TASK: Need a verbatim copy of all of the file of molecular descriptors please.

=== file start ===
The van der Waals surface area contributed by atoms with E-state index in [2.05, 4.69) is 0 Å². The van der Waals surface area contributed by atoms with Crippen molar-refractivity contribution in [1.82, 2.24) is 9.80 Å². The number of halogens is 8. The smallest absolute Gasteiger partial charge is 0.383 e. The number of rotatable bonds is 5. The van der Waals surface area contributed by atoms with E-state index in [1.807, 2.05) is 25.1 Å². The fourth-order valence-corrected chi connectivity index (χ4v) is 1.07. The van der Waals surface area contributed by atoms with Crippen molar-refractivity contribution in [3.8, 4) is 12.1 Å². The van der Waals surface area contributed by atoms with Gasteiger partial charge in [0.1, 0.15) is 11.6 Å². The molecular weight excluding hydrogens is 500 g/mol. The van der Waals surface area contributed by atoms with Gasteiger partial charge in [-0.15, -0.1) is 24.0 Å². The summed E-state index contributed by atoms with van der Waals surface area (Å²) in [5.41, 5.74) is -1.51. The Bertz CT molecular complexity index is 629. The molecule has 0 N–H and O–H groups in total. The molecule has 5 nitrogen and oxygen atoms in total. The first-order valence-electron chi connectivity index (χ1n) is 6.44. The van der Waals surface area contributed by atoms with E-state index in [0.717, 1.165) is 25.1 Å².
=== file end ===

The van der Waals surface area contributed by atoms with E-state index in [2.05, 4.69) is 0 Å². The van der Waals surface area contributed by atoms with Crippen molar-refractivity contribution in [1.82, 2.24) is 9.80 Å². The number of halogens is 8. The smallest absolute Gasteiger partial charge is 0.383 e. The number of rotatable bonds is 5. The van der Waals surface area contributed by atoms with E-state index in [1.807, 2.05) is 25.1 Å². The fourth-order valence-corrected chi connectivity index (χ4v) is 1.07. The van der Waals surface area contributed by atoms with Crippen molar-refractivity contribution in [3.8, 4) is 12.1 Å². The van der Waals surface area contributed by atoms with Gasteiger partial charge in [0.1, 0.15) is 11.6 Å². The molecular weight excluding hydrogens is 500 g/mol. The van der Waals surface area contributed by atoms with Gasteiger partial charge in [-0.15, -0.1) is 24.0 Å². The summed E-state index contributed by atoms with van der Waals surface area (Å²) in [5.41, 5.74) is -1.51. The Bertz CT molecular complexity index is 629. The molecule has 0 N–H and O–H groups in total. The molecule has 5 nitrogen and oxygen atoms in total. The first-order valence-electron chi connectivity index (χ1n) is 6.44. The van der Waals surface area contributed by atoms with E-state index in [0.717, 1.165) is 25.1 Å².